Many people tell me that when they first take a break from alcohol, they really hate ordering something non-alcoholic to drink. If you've never paid attention to non-alcoholic offerings before, you might be surprised to realize just how limited your options are at many restaurants. While club soda and lime is almost always available, it can get pretty boring, pretty fast. Here are some tips if you're looking to branch out.
1. Be realistic about where you are.
First and foremost, don't walk into a dive bar and expect that they can whip up an elderflower mocktail. If they serve Bud Light and Coors you're unlikely to find artisanal sodas behind the counter. That said, if you're at a restaurant that puts a lot of emphasis on high-quality food you may be surprised what they can do for you. I once got a seven-course, non-alcoholic drink pairing that wasn't on the menu just because I asked the waiter what was possible.
2. Don't fret if the menu doesn't list a single non-alcoholic option.
This is way more common than you might think. I've read down plenty of menus only to discover that they don't list a single non-alcoholic beverage. You don't have to revert to club soda and lime at this point. It just means you'll have to get a little creative.
3. It's not the waitstaff's job to come up with a non-alcoholic drink for you.
If you wouldn't ask the kitchen staff to whip something up for you to eat without giving them any guidelines, it's probably not a good idea for you to ask the bartender to do the same. You can certainly hope they're mind readers, but don't be disappointed if you get a Shirley Temple.
4. The cocktail menu is your friend.
As a first step, read through the cocktail menu. You can ask the bartender to re-purpose many of the ingredients she's using to mix cocktails. You might even be able to order some of the non-alcoholic bottled mixers on their own (e.g., ginger beer). Here are some things to look for:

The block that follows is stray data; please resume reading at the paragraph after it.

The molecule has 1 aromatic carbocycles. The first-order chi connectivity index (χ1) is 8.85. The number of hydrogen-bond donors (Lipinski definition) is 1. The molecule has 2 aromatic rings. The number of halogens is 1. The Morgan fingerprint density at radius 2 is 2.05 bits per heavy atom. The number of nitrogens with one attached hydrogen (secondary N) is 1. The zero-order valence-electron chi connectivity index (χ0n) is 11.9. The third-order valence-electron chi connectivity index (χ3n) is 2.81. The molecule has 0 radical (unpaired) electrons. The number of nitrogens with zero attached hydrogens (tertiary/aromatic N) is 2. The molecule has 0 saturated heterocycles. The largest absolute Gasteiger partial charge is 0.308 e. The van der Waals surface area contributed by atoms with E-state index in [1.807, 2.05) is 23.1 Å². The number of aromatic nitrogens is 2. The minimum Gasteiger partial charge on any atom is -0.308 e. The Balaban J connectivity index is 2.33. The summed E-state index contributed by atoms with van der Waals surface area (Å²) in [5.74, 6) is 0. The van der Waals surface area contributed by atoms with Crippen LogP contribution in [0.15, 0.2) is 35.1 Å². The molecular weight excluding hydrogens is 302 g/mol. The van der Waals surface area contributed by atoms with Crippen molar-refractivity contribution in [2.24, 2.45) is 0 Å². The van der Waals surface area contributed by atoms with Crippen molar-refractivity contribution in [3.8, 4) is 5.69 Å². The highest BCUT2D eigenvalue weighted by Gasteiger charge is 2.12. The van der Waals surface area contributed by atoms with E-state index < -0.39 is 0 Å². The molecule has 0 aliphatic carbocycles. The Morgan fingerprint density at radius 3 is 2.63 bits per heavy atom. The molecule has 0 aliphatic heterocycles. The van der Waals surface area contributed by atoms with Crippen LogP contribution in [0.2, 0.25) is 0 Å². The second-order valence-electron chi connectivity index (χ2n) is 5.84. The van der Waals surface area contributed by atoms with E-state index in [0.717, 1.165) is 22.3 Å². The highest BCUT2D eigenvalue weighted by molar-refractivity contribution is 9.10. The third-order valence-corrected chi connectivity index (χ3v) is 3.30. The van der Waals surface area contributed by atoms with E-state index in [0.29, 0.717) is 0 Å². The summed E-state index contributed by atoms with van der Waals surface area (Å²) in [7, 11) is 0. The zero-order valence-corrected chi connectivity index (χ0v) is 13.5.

- Muddled fruit, especially berries, or cucumber. Note, that the fruit in Sangria won't do you a lot of good, it's usually made ahead of time in large batches.
- Fresh herbs such as mint, basil, thyme.
- Fresh squeezed juices.
- Not too-sweet tonics: Fever Tree Tonic, Q Tonic, and Fentimans
- Unusual sodas: Dry Soda has several unusual flavors including Lavender, Rhubarb, and Juniper Berry. Fentimans boasts English Elderflower and the delightful Dandelion & Burdock.
- Bitter sodas: Sanbitter by Pelligrino, Fever Tree Bitter Lemon, and, if you can find it, Moxie.
- Ginger beers (starting with the least sweet): Q, Fever Tree, Cock ‘n Bull, Reeds, and Bundaberg
- Shrubs: Fruit-and-vinegar syrups that are usually tart and tangy. Some good brands are Shrub & Co., The Hudson Standard, and Liber & Co.
- Infused syrups
- Egg whites (hey why not!)
5. Make a reasonable request.
Don't go crazy here and ask for a million different ingredients. Tending a bar is not easy and bartenders are often swamped. Some examples:
- Muddled blackberries with elderflower soda and mint
- Fever Tree Tonic with fresh-squeezed grapefruit juice
- Ginger beer on the rocks with lime juice
- Bitter lemon with muddled cucumber
If all else fails, most bartenders are happy to whip up a fresh lemonade.
6. If it's really important to you, plan ahead.
If you're going out with friends for your birthday and you'll be disappointed if the restaurant doesn't have anything non-alcoholic for you, by all means do some research ahead of time. More and more places are starting to actually cater to the non-drinking crowd. If you're invited to a party or dinner, show up with something you want to drink, and don't expect that the host will have anything for you other than water.
Not drinking doesn't mean that you're stuck with club soda and lime. Have fun with it and try new things.